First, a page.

JANTAR MANTAR - INDIA
|Location:||Geographic coordinates:||Area:||Area - comparative:|
|Southern Asia, bordering the Arabian Sea and the Bay of Bengal, between Burma and Pakistan||20 00 N, 77 00 E||total: 3,287,590 sq km||slightly more than one-third the size of the US|
|1,029,991,145 (July 2001 est.)||English enjoys associate status but is the most important language for national, political, and commercial communication, Hindi the national language and primary tongue of 30% of the people, Bengali, Telugu, Marathi, Tamil, Urdu, Gujarati, Malayalam, Kannada, Oriya, Punjabi, Assamese, Kashmiri, Sindhi, Sanskrit, Hindustani (a popular variant of Hindi/Urdu spoken widely throughout northern India||New Delhi||Indian rupee (INR)|
|Types of rocks used on the monument:||Bricks (clay) that are made of crushed Shale (sedimentary rock).|
JANTAR - MANTAR - The gigantic masonry astronomical instruments are among the most startling and visually compelling monuments in the entire Indian architectural record. According to the rays of the Sun falling on it, it helped the people calculate to some extent the time of the day. Jantra(yantra-meaning instrument) and mantra-formula) was built in 1724 by Maharaja Jai Singh of Jaipur, who later built observatories on the same lines in Jaipur, Ujjain, Varanasi and Mathura. According to historical records, the Maharaja found the then existing astronomical instruments to record totally accurate observations and so he decided that such bigger structures should be constructed. The instruments at Jantar mantar are fascinating for their novel approach, though as opf today, they cannot be relied upon to give the kind of accuracy that they gave then because of the growth of multistoreyed structures around it which block the avenues of measurement.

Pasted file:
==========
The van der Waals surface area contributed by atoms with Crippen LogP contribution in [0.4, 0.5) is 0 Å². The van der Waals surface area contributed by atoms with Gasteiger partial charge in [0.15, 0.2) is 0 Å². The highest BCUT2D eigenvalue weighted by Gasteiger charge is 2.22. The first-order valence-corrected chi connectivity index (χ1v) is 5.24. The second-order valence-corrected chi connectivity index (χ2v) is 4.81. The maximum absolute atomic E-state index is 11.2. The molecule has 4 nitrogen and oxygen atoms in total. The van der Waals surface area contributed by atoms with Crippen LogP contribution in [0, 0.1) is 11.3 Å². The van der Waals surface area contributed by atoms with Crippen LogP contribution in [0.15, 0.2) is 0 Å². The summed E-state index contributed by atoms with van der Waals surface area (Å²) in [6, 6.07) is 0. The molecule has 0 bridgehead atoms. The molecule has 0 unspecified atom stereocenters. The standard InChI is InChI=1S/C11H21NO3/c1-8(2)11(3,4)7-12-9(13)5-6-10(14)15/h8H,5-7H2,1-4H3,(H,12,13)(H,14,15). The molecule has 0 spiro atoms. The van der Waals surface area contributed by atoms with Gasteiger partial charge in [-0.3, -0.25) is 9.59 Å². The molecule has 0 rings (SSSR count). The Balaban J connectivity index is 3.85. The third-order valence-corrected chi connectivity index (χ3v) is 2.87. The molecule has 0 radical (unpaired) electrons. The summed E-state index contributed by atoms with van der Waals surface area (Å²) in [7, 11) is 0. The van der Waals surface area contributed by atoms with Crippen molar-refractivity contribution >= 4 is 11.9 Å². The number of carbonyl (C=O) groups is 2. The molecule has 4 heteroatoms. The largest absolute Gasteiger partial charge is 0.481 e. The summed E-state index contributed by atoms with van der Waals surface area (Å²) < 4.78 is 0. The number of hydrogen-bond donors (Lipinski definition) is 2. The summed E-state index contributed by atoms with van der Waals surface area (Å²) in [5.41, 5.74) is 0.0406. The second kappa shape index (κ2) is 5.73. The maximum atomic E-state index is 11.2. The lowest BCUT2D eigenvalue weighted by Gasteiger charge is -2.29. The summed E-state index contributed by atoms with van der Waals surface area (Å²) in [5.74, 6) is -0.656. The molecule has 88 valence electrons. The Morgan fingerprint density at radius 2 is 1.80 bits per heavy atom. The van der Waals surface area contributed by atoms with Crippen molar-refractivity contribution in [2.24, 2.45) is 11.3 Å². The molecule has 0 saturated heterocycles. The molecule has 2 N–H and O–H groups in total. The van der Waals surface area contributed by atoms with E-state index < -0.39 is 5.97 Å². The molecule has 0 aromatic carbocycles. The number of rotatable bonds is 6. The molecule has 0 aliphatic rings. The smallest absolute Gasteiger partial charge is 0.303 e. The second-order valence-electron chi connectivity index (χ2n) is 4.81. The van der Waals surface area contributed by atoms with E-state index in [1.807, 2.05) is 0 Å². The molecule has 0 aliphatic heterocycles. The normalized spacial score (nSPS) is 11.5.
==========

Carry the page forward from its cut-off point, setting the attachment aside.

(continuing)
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© Guillermo Rocha, P. G. / Brooklyn College Geology Department